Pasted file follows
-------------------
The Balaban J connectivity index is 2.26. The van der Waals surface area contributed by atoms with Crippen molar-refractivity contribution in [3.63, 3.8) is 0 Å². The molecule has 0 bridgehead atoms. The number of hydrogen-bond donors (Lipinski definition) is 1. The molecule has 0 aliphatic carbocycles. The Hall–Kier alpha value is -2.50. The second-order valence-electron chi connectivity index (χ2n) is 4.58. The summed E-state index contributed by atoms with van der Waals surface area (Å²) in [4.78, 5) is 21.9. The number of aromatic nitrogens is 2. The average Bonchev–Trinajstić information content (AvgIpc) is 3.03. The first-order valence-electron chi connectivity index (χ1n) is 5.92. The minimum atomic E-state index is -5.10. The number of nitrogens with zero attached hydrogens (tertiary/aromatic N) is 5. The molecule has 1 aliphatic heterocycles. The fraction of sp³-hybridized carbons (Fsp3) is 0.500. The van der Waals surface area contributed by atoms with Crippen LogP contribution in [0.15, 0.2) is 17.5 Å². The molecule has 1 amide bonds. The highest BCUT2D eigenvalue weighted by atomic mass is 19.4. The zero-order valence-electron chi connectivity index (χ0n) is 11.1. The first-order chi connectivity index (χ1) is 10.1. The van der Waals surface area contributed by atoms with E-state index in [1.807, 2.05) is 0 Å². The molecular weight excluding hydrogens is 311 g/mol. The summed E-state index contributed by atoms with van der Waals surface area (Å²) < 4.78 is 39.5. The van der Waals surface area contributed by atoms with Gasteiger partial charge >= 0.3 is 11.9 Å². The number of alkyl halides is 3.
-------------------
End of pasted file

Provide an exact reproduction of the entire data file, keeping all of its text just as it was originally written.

The Balaban J connectivity index is 2.26. The van der Waals surface area contributed by atoms with Crippen molar-refractivity contribution in [3.63, 3.8) is 0 Å². The molecule has 0 bridgehead atoms. The number of hydrogen-bond donors (Lipinski definition) is 1. The molecule has 0 aliphatic carbocycles. The Hall–Kier alpha value is -2.50. The second-order valence-electron chi connectivity index (χ2n) is 4.58. The summed E-state index contributed by atoms with van der Waals surface area (Å²) in [4.78, 5) is 21.9. The number of aromatic nitrogens is 2. The average Bonchev–Trinajstić information content (AvgIpc) is 3.03. The first-order valence-electron chi connectivity index (χ1n) is 5.92. The minimum atomic E-state index is -5.10. The number of nitrogens with zero attached hydrogens (tertiary/aromatic N) is 5. The molecule has 1 aliphatic heterocycles. The fraction of sp³-hybridized carbons (Fsp3) is 0.500. The van der Waals surface area contributed by atoms with Crippen LogP contribution in [0.15, 0.2) is 17.5 Å². The molecule has 1 amide bonds. The highest BCUT2D eigenvalue weighted by atomic mass is 19.4. The zero-order valence-electron chi connectivity index (χ0n) is 11.1. The first-order chi connectivity index (χ1) is 10.1. The van der Waals surface area contributed by atoms with E-state index in [1.807, 2.05) is 0 Å². The molecular weight excluding hydrogens is 311 g/mol. The summed E-state index contributed by atoms with van der Waals surface area (Å²) < 4.78 is 39.5. The van der Waals surface area contributed by atoms with Gasteiger partial charge >= 0.3 is 11.9 Å². The number of alkyl halides is 3.